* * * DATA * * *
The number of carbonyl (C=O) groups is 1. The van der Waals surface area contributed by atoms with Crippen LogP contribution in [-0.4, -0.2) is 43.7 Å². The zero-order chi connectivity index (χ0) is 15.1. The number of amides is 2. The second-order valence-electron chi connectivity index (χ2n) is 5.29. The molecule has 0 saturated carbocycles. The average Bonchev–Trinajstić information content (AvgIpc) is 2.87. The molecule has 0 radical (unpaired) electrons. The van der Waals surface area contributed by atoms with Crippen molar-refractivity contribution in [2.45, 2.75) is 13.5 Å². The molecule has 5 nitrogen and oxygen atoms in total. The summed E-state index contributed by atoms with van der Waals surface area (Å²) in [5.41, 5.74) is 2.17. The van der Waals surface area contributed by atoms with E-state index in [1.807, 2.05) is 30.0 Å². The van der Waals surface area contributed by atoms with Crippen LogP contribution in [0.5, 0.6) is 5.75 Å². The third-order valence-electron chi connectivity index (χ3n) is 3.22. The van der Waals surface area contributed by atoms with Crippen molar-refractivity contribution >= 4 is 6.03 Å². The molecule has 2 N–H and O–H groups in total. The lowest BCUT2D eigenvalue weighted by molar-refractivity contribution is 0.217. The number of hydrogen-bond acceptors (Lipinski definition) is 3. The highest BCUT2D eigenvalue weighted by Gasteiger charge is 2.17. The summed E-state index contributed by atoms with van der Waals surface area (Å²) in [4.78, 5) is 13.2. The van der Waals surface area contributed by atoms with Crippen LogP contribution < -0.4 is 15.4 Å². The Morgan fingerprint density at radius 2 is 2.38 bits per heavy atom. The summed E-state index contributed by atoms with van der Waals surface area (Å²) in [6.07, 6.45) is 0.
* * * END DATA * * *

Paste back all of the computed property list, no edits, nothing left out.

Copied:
The number of carbonyl (C=O) groups is 1. The van der Waals surface area contributed by atoms with Crippen LogP contribution in [-0.4, -0.2) is 43.7 Å². The zero-order chi connectivity index (χ0) is 15.1. The number of amides is 2. The second-order valence-electron chi connectivity index (χ2n) is 5.29. The molecule has 0 saturated carbocycles. The average Bonchev–Trinajstić information content (AvgIpc) is 2.87. The molecule has 0 radical (unpaired) electrons. The van der Waals surface area contributed by atoms with Crippen molar-refractivity contribution in [2.45, 2.75) is 13.5 Å². The molecule has 5 nitrogen and oxygen atoms in total. The summed E-state index contributed by atoms with van der Waals surface area (Å²) in [5.41, 5.74) is 2.17. The van der Waals surface area contributed by atoms with E-state index in [1.807, 2.05) is 30.0 Å². The van der Waals surface area contributed by atoms with Crippen LogP contribution in [0.5, 0.6) is 5.75 Å². The third-order valence-electron chi connectivity index (χ3n) is 3.22. The van der Waals surface area contributed by atoms with Crippen molar-refractivity contribution >= 4 is 6.03 Å². The molecule has 2 N–H and O–H groups in total. The lowest BCUT2D eigenvalue weighted by molar-refractivity contribution is 0.217. The number of hydrogen-bond acceptors (Lipinski definition) is 3. The highest BCUT2D eigenvalue weighted by Gasteiger charge is 2.17. The summed E-state index contributed by atoms with van der Waals surface area (Å²) in [4.78, 5) is 13.2. The van der Waals surface area contributed by atoms with Crippen LogP contribution < -0.4 is 15.4 Å². The Morgan fingerprint density at radius 2 is 2.38 bits per heavy atom. The summed E-state index contributed by atoms with van der Waals surface area (Å²) in [6.07, 6.45) is 0.